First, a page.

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Rolf Hunkeler’s corner

Vom 13.05.19 – 15.05.19 fand der von Filip Muysoms (Ghent) exzellent organisierte Kongress über «Robotic Abdominal Wall Surgery» in Ghent, Belgien statt. Wir berichten zusammenfassend über einige Highlights dieser Veranstaltung.

Archana Rawaswamy (Minneapolis), eigentlich eine TEPP’erin, zeigt auf, wie die Robotic ihre Indikationen zur minimal invasiven Hernienchirurgie erweitert hat und sie jetzt auch kompliziertere Fälle (st.n. Unterbaucheingriffen, st.n. radikaler Prostatektomie, …) vermehrt mittels rTAPP angeht.

Auch Inan Ihsan (Genf) demonstriert, wie er dieses neue Tool schon seit 2007 einsetzt und mit der rTAPP auch für die ventralen Hernien, rStoppa-Rives und re-TEPP die besseren Resultate mit noch bequemerem Handling für den Chirurgen erreicht. Er erwähnt auch einige seiner Tipps und Tricks.

Filip Muysoms (Ghent) stellt ein neues Sytem, das Versius von CMR Surgical, vor. Dieses wurde von einer Gruppe aus Manchester entwickelt und bis jetzt bei 30 Patienten im Deenanath Mangeshkar Hospital and Resaerch Center von in Pune, Indien erfolgreich eingesetzt.

Ulli Dietz (Olten) stellt die von ihm entwickelten Silikonmodelle zum Training sowohl der offenen, der laproskopischen als auch der robotischen Hernienchirurgie vor. Er zeigt den Sinn und den  Erfolg des Teachings virtuell und an Modellen vor dem «Üben» am Patienten auf (vgl. Dunning-Kruger Effekt). Wahrscheinlich wird die Lernphase am Patienten bei der Roboterchirurgie durch die virtuelle Vorbereitung verkürzt.

Äusserst hervorragend war der anatomische Vortrag von Yohann Renard (Reims) über den Aufbau der Bauchdecke und seine Demonstration einer Anterior Component Separation an einem Leichenpräparat.

Die Livedemonstration des Masters Conrad Ballecer (Phoenix) einer rTAPP, bei welcher ebenfalls einige Tricks gezeigt wurden, war wie immer überzeugend und zeigte deutlich einige Vorteile der Robotic Surgery. Dennoch betont auch Ballecer, dass dies nur ein weiteres neues Instrument ist, welches einen allein nicht zum besseren Chirurgen macht.

Überzeugend war auch die live rTARUP von Filip Muysoms und Conrad Ballecer, bei welcher auch für den «Nicht-Robotiker» bedeutende anatomische Hinweise und Tricks/Pit-falls einer solchen Operation gezeigt wurden.

Eine perfekte Vorstellung seiner Resultate betreffend Milos/e-Milos lieferte Wolfgang Reinpold (Hamburg). Er ist zwar kein Robotiker, aber einer der Vorreiter der Idee, Meshes bei Möglichkeit nicht intraperitoneal legen zu müssen.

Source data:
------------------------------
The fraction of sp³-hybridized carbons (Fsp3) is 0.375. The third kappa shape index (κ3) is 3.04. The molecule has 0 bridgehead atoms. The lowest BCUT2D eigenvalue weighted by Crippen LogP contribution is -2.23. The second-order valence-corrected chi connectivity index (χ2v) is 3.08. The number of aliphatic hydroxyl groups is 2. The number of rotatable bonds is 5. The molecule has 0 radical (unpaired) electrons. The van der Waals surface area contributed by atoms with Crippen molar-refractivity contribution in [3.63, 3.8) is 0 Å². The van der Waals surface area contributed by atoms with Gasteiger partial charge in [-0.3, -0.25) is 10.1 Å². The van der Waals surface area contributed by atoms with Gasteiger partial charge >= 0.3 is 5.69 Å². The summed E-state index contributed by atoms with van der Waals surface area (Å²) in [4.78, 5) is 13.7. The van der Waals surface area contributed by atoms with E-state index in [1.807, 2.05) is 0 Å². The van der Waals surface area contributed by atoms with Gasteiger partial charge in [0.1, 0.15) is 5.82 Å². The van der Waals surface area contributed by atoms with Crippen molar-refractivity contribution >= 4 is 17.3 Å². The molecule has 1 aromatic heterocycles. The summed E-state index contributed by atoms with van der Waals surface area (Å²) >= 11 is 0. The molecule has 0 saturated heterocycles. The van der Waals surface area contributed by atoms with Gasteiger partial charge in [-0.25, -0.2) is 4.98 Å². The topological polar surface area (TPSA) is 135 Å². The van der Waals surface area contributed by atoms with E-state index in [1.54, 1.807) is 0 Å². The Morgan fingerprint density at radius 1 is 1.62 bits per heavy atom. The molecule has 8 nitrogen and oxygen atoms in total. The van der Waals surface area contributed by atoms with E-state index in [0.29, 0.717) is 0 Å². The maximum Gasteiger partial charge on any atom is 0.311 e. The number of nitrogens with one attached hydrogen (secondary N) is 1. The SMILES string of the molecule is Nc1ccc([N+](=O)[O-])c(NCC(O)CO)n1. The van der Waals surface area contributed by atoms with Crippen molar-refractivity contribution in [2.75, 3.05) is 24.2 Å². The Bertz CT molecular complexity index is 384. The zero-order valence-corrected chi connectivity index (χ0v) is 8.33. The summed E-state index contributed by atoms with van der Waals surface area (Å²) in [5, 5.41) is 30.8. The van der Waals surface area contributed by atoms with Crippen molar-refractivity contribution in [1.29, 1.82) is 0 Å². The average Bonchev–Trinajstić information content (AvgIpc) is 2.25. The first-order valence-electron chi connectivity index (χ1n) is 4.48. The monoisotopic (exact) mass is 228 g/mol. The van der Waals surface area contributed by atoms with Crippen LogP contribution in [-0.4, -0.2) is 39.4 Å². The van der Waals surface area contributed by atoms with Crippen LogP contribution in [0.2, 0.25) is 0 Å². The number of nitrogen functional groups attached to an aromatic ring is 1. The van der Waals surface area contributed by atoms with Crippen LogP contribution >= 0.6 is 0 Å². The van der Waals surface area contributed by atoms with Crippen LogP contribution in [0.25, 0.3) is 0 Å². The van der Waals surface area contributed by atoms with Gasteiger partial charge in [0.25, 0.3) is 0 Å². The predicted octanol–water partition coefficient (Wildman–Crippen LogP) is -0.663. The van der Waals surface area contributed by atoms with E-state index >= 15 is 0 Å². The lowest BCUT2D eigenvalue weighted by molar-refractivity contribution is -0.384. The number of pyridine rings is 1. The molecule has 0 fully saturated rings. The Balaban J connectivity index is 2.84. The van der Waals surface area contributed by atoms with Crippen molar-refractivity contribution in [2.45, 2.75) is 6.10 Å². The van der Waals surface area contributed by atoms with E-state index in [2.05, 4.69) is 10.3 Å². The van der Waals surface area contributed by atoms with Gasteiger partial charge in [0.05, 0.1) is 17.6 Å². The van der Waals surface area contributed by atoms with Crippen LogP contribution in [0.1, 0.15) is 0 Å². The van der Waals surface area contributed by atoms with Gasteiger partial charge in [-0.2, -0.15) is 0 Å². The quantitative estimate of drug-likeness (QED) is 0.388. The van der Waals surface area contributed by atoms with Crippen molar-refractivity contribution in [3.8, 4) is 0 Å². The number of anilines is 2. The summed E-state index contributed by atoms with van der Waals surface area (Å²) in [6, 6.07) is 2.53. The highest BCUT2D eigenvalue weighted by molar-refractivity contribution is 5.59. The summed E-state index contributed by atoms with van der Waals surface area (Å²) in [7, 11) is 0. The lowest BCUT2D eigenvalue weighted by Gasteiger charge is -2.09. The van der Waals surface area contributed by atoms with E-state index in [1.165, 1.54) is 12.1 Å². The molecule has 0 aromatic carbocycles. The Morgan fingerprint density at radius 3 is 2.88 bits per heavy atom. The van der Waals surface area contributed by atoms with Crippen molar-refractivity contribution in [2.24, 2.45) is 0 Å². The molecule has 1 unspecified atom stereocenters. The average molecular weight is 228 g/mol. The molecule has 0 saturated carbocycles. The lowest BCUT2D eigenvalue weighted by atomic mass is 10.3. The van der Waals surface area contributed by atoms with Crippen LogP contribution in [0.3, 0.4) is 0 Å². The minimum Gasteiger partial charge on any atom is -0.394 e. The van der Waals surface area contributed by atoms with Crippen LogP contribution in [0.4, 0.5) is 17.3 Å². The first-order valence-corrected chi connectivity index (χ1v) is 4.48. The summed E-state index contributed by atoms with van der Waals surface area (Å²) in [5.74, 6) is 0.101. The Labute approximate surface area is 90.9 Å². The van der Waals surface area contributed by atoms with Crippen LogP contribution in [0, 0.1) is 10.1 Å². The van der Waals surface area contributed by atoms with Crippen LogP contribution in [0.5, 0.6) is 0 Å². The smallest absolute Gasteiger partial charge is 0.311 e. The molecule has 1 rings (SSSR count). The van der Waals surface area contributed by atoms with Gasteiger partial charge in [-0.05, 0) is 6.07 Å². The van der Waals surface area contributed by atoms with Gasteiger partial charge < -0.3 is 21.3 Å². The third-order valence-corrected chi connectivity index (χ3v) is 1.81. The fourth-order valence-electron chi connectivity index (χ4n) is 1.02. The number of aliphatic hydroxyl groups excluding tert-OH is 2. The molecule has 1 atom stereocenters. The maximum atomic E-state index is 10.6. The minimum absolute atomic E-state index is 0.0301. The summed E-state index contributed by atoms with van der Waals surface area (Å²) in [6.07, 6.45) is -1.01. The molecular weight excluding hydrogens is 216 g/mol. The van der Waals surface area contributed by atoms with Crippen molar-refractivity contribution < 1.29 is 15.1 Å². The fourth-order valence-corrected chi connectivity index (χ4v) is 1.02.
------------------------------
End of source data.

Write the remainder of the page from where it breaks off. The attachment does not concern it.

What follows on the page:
Die anschliessende Roundtable-Diskussion über die Einführung der Robotischen Chirurgie in Europa führte uns die Problematik der finanziellen Aspekte vor Augen. Wenn zum Beispiel in Tschechien die Abgeltung eines Hospitalisationstages total 40 Euro beträgt, wird dies folglich nie finanzierbar sein. Auch gibt es bis jetzt keine Studie, die für den Patienten tatsächlich einen wirklichen Benefit der Robotics zeigt. Fraglich finden sich etwas kürzere Hospitalisationszeiten, aber sicherlich deutlich höhere Kosten. Dies war auch die Aussage der Präsentation von Nadia Henriksen (Kopenhagen). Die bis jetzt vorliegenden Studien ergeben keinen Vorteil betreffend des postoperativen Outcomes, jedoch höhere Kosten und längere OP-Zeiten.

Eric Pauli (Hershey) zeigt die Vorteile der CT bei der Beurteilung der Abdominalwand auf, da bei dieser Technik die Anatomie genauestens nachvollzogen werden kann und insbesondere, im Gegensatz zur Sonografie, nicht untersucherabhängig ist. Sie soll ergänzend zur Anamnese (inklusive eventuell bestehender OP-Berichte) und zur klinischen Untersuchung eingesetzt werden. Meist ist sogar das Netz erkennbar. Sie ist das ideale Instrument zur OP-Planung. Kontrastmittel  ist normalerweise nicht notwendig.

Brian Jacob (New York) berichtet über die Schmerzproblematik und wie wichtig hier insbesondere die Anamnese ist. Frühes Auftreten spricht für eine Fixationsproblematik oder technische Fehler, mittelfristiges für Tacks oder Netzprobleme. Bei bildgebender Diagnostik sollte immer der Schmerzpunkt markiert sein. Sehr zurückhaltend ist er bei der Indikation zur Operation, welche er erst ab VAS 7 stellt! Offen eingelegte Netze werden normalerweise offen, endoskopisch eingelegte eher endoskopisch und dann meist robotisch entfernt.

Die SAHC gratuliert Filip Muysoms zu diesem hervorragend organisierten Meeting. Wir freuen uns bereits auf die kommende Veranstaltung im nächsten Jahr.

Rolf Hunkeler

 

 

Daes J, Telem D. The principled approach to ventral hernia repair.
Abstract
Standardization of ventral hernia repair remains elusive. Surgeons use a plethora of techniques, tools, and technology to repair similar defects. Nevertheless, evidence-based principles exist that should be applied to all repairs irrespective of technique allowing standardization and improved outcomes. Six principles are proposed as the basis for complex abdominal wall reconstruction.
Keywords: hernia, ventral; abdominal wall reconstruction; surgical procedures; herniorrhaphy; surgical mesh; prostheses and implants.

Classification of Rectus Diastasis—A Proposal by the German Hernia Society (DHG) and the International Endohernia Society (IEHS)